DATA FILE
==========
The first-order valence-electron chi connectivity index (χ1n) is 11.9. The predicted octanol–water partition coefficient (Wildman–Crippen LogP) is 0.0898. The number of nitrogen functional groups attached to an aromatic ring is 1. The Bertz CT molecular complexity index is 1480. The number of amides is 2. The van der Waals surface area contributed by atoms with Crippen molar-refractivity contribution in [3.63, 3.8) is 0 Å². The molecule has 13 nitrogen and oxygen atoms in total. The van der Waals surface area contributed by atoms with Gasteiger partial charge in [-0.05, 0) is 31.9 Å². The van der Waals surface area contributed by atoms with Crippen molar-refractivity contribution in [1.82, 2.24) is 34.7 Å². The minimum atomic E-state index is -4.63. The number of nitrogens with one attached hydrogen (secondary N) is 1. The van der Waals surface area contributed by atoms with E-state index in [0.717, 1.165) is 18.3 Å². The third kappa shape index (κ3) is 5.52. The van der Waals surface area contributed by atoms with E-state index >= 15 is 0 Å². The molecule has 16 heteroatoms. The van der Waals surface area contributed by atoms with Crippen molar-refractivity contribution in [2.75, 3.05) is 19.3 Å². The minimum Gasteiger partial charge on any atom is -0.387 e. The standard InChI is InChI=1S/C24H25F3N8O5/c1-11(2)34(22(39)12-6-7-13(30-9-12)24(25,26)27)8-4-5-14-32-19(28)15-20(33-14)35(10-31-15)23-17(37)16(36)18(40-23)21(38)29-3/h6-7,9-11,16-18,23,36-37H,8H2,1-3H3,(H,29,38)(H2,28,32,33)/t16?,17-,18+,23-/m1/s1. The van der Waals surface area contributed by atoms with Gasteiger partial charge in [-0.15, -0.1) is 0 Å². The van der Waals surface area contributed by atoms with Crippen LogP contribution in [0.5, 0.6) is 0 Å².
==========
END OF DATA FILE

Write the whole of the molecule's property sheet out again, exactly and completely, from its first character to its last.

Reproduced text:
The first-order valence-electron chi connectivity index (χ1n) is 11.9. The predicted octanol–water partition coefficient (Wildman–Crippen LogP) is 0.0898. The number of nitrogen functional groups attached to an aromatic ring is 1. The Bertz CT molecular complexity index is 1480. The number of amides is 2. The van der Waals surface area contributed by atoms with Crippen molar-refractivity contribution in [3.63, 3.8) is 0 Å². The molecule has 13 nitrogen and oxygen atoms in total. The van der Waals surface area contributed by atoms with Gasteiger partial charge in [-0.05, 0) is 31.9 Å². The van der Waals surface area contributed by atoms with Crippen molar-refractivity contribution in [1.82, 2.24) is 34.7 Å². The minimum atomic E-state index is -4.63. The number of nitrogens with one attached hydrogen (secondary N) is 1. The van der Waals surface area contributed by atoms with E-state index in [0.717, 1.165) is 18.3 Å². The third kappa shape index (κ3) is 5.52. The van der Waals surface area contributed by atoms with E-state index >= 15 is 0 Å². The molecule has 16 heteroatoms. The van der Waals surface area contributed by atoms with Crippen molar-refractivity contribution in [2.75, 3.05) is 19.3 Å². The minimum Gasteiger partial charge on any atom is -0.387 e. The standard InChI is InChI=1S/C24H25F3N8O5/c1-11(2)34(22(39)12-6-7-13(30-9-12)24(25,26)27)8-4-5-14-32-19(28)15-20(33-14)35(10-31-15)23-17(37)16(36)18(40-23)21(38)29-3/h6-7,9-11,16-18,23,36-37H,8H2,1-3H3,(H,29,38)(H2,28,32,33)/t16?,17-,18+,23-/m1/s1. The van der Waals surface area contributed by atoms with Gasteiger partial charge in [-0.15, -0.1) is 0 Å². The van der Waals surface area contributed by atoms with Crippen LogP contribution in [0.5, 0.6) is 0 Å².